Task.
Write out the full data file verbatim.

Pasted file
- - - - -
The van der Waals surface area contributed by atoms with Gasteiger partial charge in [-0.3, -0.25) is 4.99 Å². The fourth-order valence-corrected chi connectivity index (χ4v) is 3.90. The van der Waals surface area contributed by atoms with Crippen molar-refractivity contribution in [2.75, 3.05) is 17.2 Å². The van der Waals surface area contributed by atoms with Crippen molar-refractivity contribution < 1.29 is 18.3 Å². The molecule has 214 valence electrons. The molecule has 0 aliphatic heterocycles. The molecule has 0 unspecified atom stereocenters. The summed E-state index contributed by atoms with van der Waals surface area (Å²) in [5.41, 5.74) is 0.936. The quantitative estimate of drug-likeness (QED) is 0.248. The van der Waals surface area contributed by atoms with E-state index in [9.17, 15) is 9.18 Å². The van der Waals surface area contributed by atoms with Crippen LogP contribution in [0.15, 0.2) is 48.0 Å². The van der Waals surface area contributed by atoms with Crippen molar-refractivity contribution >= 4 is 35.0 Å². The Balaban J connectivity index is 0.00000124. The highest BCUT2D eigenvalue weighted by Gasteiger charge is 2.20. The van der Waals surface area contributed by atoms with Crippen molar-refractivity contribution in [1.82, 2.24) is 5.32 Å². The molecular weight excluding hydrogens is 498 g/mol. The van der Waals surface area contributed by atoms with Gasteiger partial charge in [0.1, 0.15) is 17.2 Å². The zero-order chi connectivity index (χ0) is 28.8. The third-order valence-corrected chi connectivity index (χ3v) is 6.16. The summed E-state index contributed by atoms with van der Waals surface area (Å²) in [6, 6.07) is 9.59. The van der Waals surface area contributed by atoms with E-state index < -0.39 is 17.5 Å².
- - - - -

The van der Waals surface area contributed by atoms with Gasteiger partial charge in [-0.3, -0.25) is 4.99 Å². The fourth-order valence-corrected chi connectivity index (χ4v) is 3.90. The van der Waals surface area contributed by atoms with Crippen molar-refractivity contribution in [2.75, 3.05) is 17.2 Å². The van der Waals surface area contributed by atoms with Crippen molar-refractivity contribution < 1.29 is 18.3 Å². The molecule has 214 valence electrons. The molecule has 0 aliphatic heterocycles. The molecule has 0 unspecified atom stereocenters. The summed E-state index contributed by atoms with van der Waals surface area (Å²) in [5.41, 5.74) is 0.936. The quantitative estimate of drug-likeness (QED) is 0.248. The van der Waals surface area contributed by atoms with E-state index in [9.17, 15) is 9.18 Å². The van der Waals surface area contributed by atoms with Crippen LogP contribution in [0.15, 0.2) is 48.0 Å². The van der Waals surface area contributed by atoms with Crippen molar-refractivity contribution >= 4 is 35.0 Å². The Balaban J connectivity index is 0.00000124. The highest BCUT2D eigenvalue weighted by Gasteiger charge is 2.20. The van der Waals surface area contributed by atoms with Crippen molar-refractivity contribution in [1.82, 2.24) is 5.32 Å². The molecular weight excluding hydrogens is 498 g/mol. The van der Waals surface area contributed by atoms with Gasteiger partial charge in [0.1, 0.15) is 17.2 Å². The zero-order chi connectivity index (χ0) is 28.8. The third-order valence-corrected chi connectivity index (χ3v) is 6.16. The summed E-state index contributed by atoms with van der Waals surface area (Å²) in [6, 6.07) is 9.59. The van der Waals surface area contributed by atoms with E-state index < -0.39 is 17.5 Å².